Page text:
In recent months, the conversation around City College of San Francisco’s enrollment woes has shifted from the damage that the accreditation crisis has caused there to the decision by the administration to reduce its class schedule.
While it is known that the college has lost a third of its students since the Accrediting Commission for Community and Junior Colleges first threatened to revoke the school’s accreditation in 2012, whether the five-year plan to cut the course schedule by 5 percent annually will push students away is still up for debate.
CCSF administrators believe that it will not cause enrollment to fall, according to spokesperson Jeff Hamilton. Instead, the college is shrinking its offerings to match the smaller student population that remains in the wake of the accreditation crisis.
Faculty members, notably from the American Federation of Teachers Local 2121, believe on the other hand that the reductions are the latest factor to contribute to the decline in enrollment, said union head Tim Killikelly.
But Hamilton said the union’s focus on the cuts is “misleading,” because CCSF added courses this year while also reducing the class schedule and cutting classes. More students were impacted by the schedule additions than reductions, according to the administration.
“We can either keep classes with very few students in them, or we can provide more resources where there’s more demand,” Hamilton said. “But we can’t do both.”
The college cannot sustain its full class schedule because it is expected to lose $35 million of its $200 million budget next school year, when state stability funding expires.
“We have the decline in funding, but if we really came together as a college we would see ways to nip and tuck that aren’t about classes,” said Li Lovett, a union representative and academic counselor.
The division was visible at an on-campus meeting Friday afternoon, when the faculty union and students tried to turn over a large stack of petitions to Interim Chancellor Susan Lamb that called for an end to class cancellations. The union said the stack included more than 1,000 signatures.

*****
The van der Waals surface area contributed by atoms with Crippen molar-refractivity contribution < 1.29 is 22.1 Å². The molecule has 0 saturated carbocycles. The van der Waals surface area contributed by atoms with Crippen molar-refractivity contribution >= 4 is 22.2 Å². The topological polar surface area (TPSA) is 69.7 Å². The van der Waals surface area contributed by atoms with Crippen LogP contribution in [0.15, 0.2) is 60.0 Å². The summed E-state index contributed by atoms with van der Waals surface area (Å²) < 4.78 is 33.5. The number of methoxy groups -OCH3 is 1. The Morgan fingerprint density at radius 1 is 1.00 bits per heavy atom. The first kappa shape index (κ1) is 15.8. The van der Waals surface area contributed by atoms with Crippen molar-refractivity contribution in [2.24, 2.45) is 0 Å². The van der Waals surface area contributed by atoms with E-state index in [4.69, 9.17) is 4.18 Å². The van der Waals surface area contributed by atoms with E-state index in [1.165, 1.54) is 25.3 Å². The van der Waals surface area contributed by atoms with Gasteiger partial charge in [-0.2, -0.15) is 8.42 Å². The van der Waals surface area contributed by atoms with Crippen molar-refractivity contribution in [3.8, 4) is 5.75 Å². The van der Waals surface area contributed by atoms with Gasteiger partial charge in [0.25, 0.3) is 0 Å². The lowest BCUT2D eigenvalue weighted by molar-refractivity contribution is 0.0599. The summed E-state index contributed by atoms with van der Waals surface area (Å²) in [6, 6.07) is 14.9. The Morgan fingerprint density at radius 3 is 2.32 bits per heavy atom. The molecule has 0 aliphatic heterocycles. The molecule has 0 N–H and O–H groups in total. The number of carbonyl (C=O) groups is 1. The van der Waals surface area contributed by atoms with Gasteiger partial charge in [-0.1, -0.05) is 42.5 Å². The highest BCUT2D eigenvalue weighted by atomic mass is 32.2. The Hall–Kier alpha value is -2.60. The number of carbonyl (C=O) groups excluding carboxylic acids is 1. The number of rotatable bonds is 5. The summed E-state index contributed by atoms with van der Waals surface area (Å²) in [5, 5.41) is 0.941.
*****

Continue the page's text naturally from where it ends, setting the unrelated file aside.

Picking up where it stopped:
But Lamb would not allow the faculty union to “take over” the monthly meeting, where she was gathered with department chairs, deans and others, and so she instead ended it. Lamb offered to meet with the group on another occasion, but said the protest created an “abusive environment.”
“We keep asking, ‘Why is our enrollment down?’” Lamb told the protesters. “And yet here we are now, during enrollment [for next semester] once again. Do you really think that this has no impact on our registration?”
A handful of department chairs who spoke with the San Francisco Examiner said their departments had already reduced their course offerings because of the accreditation crisis.
“We’re not having big cuts, because we’ve already done it,” said Gregory Keech, who heads the English as a Second Language Department.
Steven Brown, chair of Environmental Horticulture and Floristry, said he fought to keep three Floristry courses that the administration did not want to offer in the spring 2017 semester because of low enrollment, but could only keep two.
“The ACCJC damaged our program,” he said of the award-winning Floristry program, which attracts students from around the world.
Edgar Torres, who chairs the department of Latin American and Latino/a Studies, said his department has also had cuts because of low enrollment since 2012, losing three courses on issues such as being LGBT in Latin America.
“We would have really been hit hard if I had grown the department prior to 2012,” Torres said. “It was just … good luck.”education